Pescennius Niger, realizing his weak military resources, decided to be aggressive and dynamic. He sent troops to Thrace, where they defeated part of Severus’ army at Perinthus (oday’s European part of Turkey). Severus’ forces were led by Lucius Fabius Cilo.
At the news of the failures of his troops, Severus left Rome, having earlier sent Tiberius Claudius Candidus. At that time, Bantor’s main headquarters was Byzantium. The emperor “in the east” ordered the defense of the southern shore of the Sea of Marmara (commanded by Asellius Aemilianus). When Severus was near Niger’s position, he offered his rival surrender and exile. Niger, however, rejected the offer, believing it was the outcome of the armed clash.
At the end of 193 CE Candidus, commanding Severus’ troops, fought with Aemilianus in the battle of Cyzicus (Turkey). As a result of the fierce battle, Severus’ army completely defeated the enemy, whose remains escaped from the battlefield. Fleeing from the battlefield, Aemilian was captured and executed by the order of Severus. Thanks to this victory, Severus’ army entered Bityhnia. Byzantium was in siege, and Niger was forced to leave the city and go to Nicaea. The capital Nigra (Byzantium) remained faithful to him. The city was captured only at the end of 194 CE after the death of the usurper in the east.
Another battle took place at the end of December 193 CE, near Nice. At that time Severus also won. In January 194 CE there was another battle between the armies of Severus and Niger near the town of Kius (Kios) in Bithynia. The beginning of the battle belonged to the forces of Septimius Severus, as they gained an advantage. After Niger’s reinforcements arrived, the scale of victory tilted, however, to the side of the latter. At that moment, Severus, commanding the forces of Severus, Claudius Candidus made a counterattack that broke the opponent’s ranks. Thanks to the quickly falling darkness, the army of Niger saved itself from defeat, retreating from the battlefield. The losses of Niger’s troops were enormous and could amount to half the initial state of forces participating in the battle.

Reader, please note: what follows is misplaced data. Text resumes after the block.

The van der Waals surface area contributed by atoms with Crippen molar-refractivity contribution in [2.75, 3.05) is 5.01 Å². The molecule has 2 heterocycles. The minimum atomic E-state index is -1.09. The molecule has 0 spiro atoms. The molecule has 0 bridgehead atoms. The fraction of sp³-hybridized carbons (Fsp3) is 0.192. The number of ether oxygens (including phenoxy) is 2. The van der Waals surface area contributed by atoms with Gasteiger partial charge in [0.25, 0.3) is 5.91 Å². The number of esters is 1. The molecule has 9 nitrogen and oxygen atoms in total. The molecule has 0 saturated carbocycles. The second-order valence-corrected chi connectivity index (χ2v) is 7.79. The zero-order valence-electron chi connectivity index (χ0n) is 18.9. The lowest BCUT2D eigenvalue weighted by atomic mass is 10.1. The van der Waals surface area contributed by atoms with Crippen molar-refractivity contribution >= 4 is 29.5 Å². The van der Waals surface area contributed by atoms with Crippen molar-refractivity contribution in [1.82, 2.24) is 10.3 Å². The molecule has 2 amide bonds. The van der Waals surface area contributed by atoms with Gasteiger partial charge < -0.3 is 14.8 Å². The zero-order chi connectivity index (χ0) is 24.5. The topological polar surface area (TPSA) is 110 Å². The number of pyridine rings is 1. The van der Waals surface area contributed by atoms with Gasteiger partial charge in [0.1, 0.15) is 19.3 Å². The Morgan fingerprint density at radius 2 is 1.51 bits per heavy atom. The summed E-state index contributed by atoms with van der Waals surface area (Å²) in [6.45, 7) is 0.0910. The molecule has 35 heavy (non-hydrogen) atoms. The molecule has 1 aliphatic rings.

At that time Septimius Severus changed the commander of his legions. Candidus was replaced by Cornelius Anullinus, who fought with Niger at Issos in May 194 CE. The army of Pescennius Niger, in the strength of 40-50 thousand people, occupied positions on the hill overlooking the steep plain. Less numerous but more experienced troops of Septimius Severus led by Anullinus positioned themselves in front of the enemy. Military camps were located at the rear of both armies. The attack began at dawn with Severus’ soldiers, hitting Niger’s testudo formation on the hill. This attack was repulsed. Next, Niger’s troops began their march down the slope, pushing the opponent towards the camp. At that moment a violent storm broke out, which weakened the impetus of Niger’s attacking soldiers. At the same time Severus’ drove passed the opponent’s flanks, attacking him from behind. Theconfusion in Niger’s ranks was used by Anullinus, who attacked from the front. The attack from two sides caused panic of Niger’s forces, only part of which managed to get out of the lap. About 20, 000 soldiers died during this battle and during the escape to Antioch. The history of Pescennius Niger came to an end in the city.
Gaius Pescennius Niger died in 194 CE. The emperor was captured when he tried to flee to Parthia. His head was cut off and then sent to Severus. This is how Herodian describes the usurper’s death:
Mounting a good horse, Niger fled with a few companions to Antioch. There he found the survivors of the rout, weeping and wailing, mourning the loss of sons and brothers. Niger now fled from Antioch in despair. Discovered hiding in the outskirts of the city, he was beheaded by the pursuing horsemen.
– Herodian, History of the Roman Empire, III.4
All Niger’s supporters were punished; children and wife first expelled, then killed; and the property of the family was taken over.
In December 195 CE Byzantine came to the victors’ hands, and its inhabitants did not want to fight after learning about the emperor’s death.